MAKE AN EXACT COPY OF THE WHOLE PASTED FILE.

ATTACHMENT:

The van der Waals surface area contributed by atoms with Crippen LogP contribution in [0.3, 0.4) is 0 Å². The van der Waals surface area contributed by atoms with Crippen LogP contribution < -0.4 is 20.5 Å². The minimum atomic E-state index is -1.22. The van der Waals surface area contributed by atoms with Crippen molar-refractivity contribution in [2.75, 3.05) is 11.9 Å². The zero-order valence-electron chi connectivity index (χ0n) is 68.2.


The van der Waals surface area contributed by atoms with Crippen LogP contribution in [0.3, 0.4) is 0 Å². The van der Waals surface area contributed by atoms with Crippen LogP contribution < -0.4 is 20.5 Å². The minimum atomic E-state index is -1.22. The van der Waals surface area contributed by atoms with Crippen molar-refractivity contribution in [2.75, 3.05) is 11.9 Å². The zero-order valence-electron chi connectivity index (χ0n) is 68.2.